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What Causes Lip Dermatitis?

Sometimes the hardest aspect of dealing with lip dermatitis is the difficult challenge of controlling the urge to moisten the lips with saliva.
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  • Written By: Jacob Queen
  • Edited By: Lauren Fritsky
  • Last Modified Date: 14 November 2014
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Lip dermatitis is a condition that occurs when the lips become too dry and people spend too much time licking them. The saliva ultimately irritates the lips and causes inflammation. This condition tends to be worse in cold weather because it often causes the lips to be dryer than normal. Lip dermatitis is so closely associated with licking the lips that it is sometimes called lip licker's dermatitis. Children often suffer with this problem more frequently than adults because they may not be able to control their impulse to wet the lips with their tongues.

Saliva has digestive chemicals in it, and this is the real primary reason for lip dermatitis. When people lick their lips, the chemicals in an individual's saliva can actually start digesting the lips very slowly. This generally causes pain and inflammation, which ultimately leads to more licking, which makes things worse.

Interrupting the cycle is the key to treating this condition. If the person is able to stop licking his lips, everything will usually go back to normal within a few weeks. Sometimes a big part of this process is eliminating any excess dryness in the lips. There are various commercial lip balm products that are sold specifically for that purpose, and they usually work well enough to do the job. In some cases, doctors may also prescribe a topical steroid to reduce inflammation,

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Sometimes the hardest aspect of dealing with lip dermatitis is the difficult challenge of controlling the urge to moisten the lips with saliva. Some people may have a great deal of trouble with this. Lip licking is a habitual thing for many people, and it may not even be related to dryness. In fact, some people do it as a purely nervous habit. When this happens, some individuals get relief by using lip balms with very unpleasant tastes. In addition to being a natural discouragement, this can serve as a reminder for the person each time he licks his lips, and eventually he may be able to reverse his mental conditioning.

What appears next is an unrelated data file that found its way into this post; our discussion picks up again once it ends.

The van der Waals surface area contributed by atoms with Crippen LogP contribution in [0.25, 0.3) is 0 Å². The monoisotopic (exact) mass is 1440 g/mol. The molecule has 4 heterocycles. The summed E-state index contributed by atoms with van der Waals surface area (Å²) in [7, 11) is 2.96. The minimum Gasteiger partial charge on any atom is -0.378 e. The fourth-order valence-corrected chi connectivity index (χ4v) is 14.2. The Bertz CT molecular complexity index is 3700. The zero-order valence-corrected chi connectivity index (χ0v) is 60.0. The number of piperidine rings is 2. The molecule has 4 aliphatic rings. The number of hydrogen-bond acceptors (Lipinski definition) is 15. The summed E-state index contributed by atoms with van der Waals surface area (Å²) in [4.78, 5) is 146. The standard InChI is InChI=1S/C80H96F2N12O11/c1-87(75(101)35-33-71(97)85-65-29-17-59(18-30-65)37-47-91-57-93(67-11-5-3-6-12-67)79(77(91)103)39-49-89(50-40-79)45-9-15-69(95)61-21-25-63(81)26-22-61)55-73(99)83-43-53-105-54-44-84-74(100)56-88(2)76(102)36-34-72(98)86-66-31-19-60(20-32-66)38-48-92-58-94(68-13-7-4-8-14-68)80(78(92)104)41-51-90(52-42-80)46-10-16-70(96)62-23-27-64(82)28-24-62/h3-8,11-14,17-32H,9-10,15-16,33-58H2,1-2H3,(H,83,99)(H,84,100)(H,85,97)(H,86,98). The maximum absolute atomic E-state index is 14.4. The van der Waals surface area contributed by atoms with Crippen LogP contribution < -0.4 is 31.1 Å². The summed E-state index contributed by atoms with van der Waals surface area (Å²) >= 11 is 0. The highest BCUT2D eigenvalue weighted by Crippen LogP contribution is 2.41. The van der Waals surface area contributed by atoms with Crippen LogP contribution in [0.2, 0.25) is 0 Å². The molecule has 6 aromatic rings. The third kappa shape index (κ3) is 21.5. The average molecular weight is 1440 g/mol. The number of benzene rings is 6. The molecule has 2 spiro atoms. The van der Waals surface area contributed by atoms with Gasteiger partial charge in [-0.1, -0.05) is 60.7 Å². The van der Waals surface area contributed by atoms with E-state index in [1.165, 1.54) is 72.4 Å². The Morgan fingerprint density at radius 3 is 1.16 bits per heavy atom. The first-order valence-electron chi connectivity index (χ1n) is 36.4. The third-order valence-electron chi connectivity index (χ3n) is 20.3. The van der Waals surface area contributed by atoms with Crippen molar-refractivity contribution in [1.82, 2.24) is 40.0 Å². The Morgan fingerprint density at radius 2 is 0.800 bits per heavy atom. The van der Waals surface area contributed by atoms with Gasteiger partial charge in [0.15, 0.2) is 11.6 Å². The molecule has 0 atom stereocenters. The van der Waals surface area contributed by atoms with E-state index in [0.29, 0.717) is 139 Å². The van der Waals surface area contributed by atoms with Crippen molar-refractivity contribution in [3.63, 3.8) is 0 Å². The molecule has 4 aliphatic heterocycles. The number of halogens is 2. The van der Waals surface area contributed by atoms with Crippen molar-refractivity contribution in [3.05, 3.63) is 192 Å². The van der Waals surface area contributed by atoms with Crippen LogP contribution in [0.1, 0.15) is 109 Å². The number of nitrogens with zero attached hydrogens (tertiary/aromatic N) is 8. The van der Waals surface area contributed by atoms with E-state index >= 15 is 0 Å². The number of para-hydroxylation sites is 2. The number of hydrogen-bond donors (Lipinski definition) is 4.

When children suffer from lip dermatitis, parents will generally have to be responsible for any treatment. Lip balms are often the only answer in this situation because children will frequently forget not to lick their lips no matter how many times they are told. Many parents will still focus on reminding the children anytime they see them licking their lips, and this can potentially be helpful as well, although it may take some time.

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discographer
Post 3

Facial eczema can cause lip dermatitis too. I have eczema on my face and sometimes it spreads to my lips.

donasmrs
Post 2

@ddljohn-- I don't lick my lips but sometimes I forget to use lip balm in cold weather and I develop lip dermatitis. I've also seen my lips bleed a couple of times. The worst part is that lips with dermatitis are more prone to having cold sores. I usually get gold sores at the spot where my lip cracked.

The best lip dermatitis treatment is keeping lips moisturized. I finally bought one of those key chain lip balms that you can keep with you all the time. I don't have an excuse not to use lip balm now. You should buy one for your friend.

ddljohn
Post 1

My friend has the habit of licking his lips. He does it all the time! It's very annoying to watch him and it's bad for him because he has chapped lips. He told me that sometimes at night, the skin on his lips crack and bleed while he sleeps. It's terrible.

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